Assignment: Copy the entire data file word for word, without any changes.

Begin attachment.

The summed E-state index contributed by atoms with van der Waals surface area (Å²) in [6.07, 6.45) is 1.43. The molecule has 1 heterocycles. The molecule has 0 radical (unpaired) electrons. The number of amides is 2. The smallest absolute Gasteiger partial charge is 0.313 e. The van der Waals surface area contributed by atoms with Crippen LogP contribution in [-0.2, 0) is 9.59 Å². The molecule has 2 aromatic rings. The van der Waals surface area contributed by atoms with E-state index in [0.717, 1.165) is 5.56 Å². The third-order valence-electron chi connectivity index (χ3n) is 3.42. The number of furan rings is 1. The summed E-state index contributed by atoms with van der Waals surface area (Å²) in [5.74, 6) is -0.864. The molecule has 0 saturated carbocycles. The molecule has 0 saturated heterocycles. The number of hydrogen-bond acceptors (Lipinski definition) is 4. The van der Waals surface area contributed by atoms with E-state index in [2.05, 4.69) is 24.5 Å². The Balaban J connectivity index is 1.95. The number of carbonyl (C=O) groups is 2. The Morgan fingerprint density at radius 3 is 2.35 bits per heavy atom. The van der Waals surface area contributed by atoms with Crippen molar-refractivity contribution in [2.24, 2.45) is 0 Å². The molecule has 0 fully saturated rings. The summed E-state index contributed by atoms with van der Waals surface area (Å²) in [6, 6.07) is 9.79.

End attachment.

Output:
The summed E-state index contributed by atoms with van der Waals surface area (Å²) in [6.07, 6.45) is 1.43. The molecule has 1 heterocycles. The molecule has 0 radical (unpaired) electrons. The number of amides is 2. The smallest absolute Gasteiger partial charge is 0.313 e. The van der Waals surface area contributed by atoms with Crippen LogP contribution in [-0.2, 0) is 9.59 Å². The molecule has 2 aromatic rings. The van der Waals surface area contributed by atoms with E-state index in [0.717, 1.165) is 5.56 Å². The third-order valence-electron chi connectivity index (χ3n) is 3.42. The number of furan rings is 1. The summed E-state index contributed by atoms with van der Waals surface area (Å²) in [5.74, 6) is -0.864. The molecule has 0 saturated carbocycles. The molecule has 0 saturated heterocycles. The number of hydrogen-bond acceptors (Lipinski definition) is 4. The van der Waals surface area contributed by atoms with E-state index in [2.05, 4.69) is 24.5 Å². The Balaban J connectivity index is 1.95. The number of carbonyl (C=O) groups is 2. The Morgan fingerprint density at radius 3 is 2.35 bits per heavy atom. The van der Waals surface area contributed by atoms with Crippen molar-refractivity contribution in [2.24, 2.45) is 0 Å². The molecule has 0 fully saturated rings. The summed E-state index contributed by atoms with van der Waals surface area (Å²) in [6, 6.07) is 9.79.